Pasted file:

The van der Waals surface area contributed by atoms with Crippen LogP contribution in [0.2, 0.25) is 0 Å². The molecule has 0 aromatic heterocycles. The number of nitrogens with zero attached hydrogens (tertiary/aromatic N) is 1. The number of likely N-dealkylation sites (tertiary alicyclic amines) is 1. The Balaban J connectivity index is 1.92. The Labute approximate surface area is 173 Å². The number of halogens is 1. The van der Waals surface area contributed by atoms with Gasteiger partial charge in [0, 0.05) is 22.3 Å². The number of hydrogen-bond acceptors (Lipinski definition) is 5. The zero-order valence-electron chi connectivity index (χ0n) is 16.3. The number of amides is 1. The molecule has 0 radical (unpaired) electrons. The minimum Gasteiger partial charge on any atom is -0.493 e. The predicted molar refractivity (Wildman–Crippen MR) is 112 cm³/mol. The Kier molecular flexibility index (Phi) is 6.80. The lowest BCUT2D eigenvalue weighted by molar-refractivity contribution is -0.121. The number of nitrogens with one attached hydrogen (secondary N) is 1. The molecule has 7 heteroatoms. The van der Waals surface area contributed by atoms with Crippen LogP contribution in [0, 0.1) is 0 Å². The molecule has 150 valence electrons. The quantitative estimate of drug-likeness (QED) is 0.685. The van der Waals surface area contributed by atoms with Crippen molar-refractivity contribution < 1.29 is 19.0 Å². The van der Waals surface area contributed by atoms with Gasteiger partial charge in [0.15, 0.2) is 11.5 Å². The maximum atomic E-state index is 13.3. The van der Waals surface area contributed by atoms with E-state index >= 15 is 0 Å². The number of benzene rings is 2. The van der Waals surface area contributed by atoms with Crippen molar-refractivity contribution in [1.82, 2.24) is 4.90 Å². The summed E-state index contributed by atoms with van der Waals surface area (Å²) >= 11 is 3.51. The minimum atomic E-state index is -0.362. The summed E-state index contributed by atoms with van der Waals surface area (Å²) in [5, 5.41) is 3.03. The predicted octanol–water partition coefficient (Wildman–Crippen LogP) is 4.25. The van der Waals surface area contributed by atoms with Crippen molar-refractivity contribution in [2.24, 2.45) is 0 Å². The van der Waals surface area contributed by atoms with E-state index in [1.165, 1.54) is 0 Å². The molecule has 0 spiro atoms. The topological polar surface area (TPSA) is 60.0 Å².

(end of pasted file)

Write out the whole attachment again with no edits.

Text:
The van der Waals surface area contributed by atoms with Crippen LogP contribution in [0.2, 0.25) is 0 Å². The molecule has 0 aromatic heterocycles. The number of nitrogens with zero attached hydrogens (tertiary/aromatic N) is 1. The number of likely N-dealkylation sites (tertiary alicyclic amines) is 1. The Balaban J connectivity index is 1.92. The Labute approximate surface area is 173 Å². The number of halogens is 1. The van der Waals surface area contributed by atoms with Gasteiger partial charge in [0, 0.05) is 22.3 Å². The number of hydrogen-bond acceptors (Lipinski definition) is 5. The zero-order valence-electron chi connectivity index (χ0n) is 16.3. The number of amides is 1. The molecule has 0 radical (unpaired) electrons. The minimum Gasteiger partial charge on any atom is -0.493 e. The predicted molar refractivity (Wildman–Crippen MR) is 112 cm³/mol. The Kier molecular flexibility index (Phi) is 6.80. The lowest BCUT2D eigenvalue weighted by molar-refractivity contribution is -0.121. The number of nitrogens with one attached hydrogen (secondary N) is 1. The molecule has 7 heteroatoms. The van der Waals surface area contributed by atoms with Crippen LogP contribution in [0, 0.1) is 0 Å². The molecule has 150 valence electrons. The quantitative estimate of drug-likeness (QED) is 0.685. The van der Waals surface area contributed by atoms with Crippen molar-refractivity contribution < 1.29 is 19.0 Å². The van der Waals surface area contributed by atoms with Gasteiger partial charge in [0.15, 0.2) is 11.5 Å². The maximum atomic E-state index is 13.3. The van der Waals surface area contributed by atoms with E-state index >= 15 is 0 Å². The number of benzene rings is 2. The van der Waals surface area contributed by atoms with Crippen molar-refractivity contribution in [1.82, 2.24) is 4.90 Å². The summed E-state index contributed by atoms with van der Waals surface area (Å²) >= 11 is 3.51. The minimum atomic E-state index is -0.362. The summed E-state index contributed by atoms with van der Waals surface area (Å²) in [5, 5.41) is 3.03. The predicted octanol–water partition coefficient (Wildman–Crippen LogP) is 4.25. The van der Waals surface area contributed by atoms with Crippen molar-refractivity contribution in [2.24, 2.45) is 0 Å². The van der Waals surface area contributed by atoms with E-state index in [1.165, 1.54) is 0 Å². The molecule has 0 spiro atoms. The topological polar surface area (TPSA) is 60.0 Å².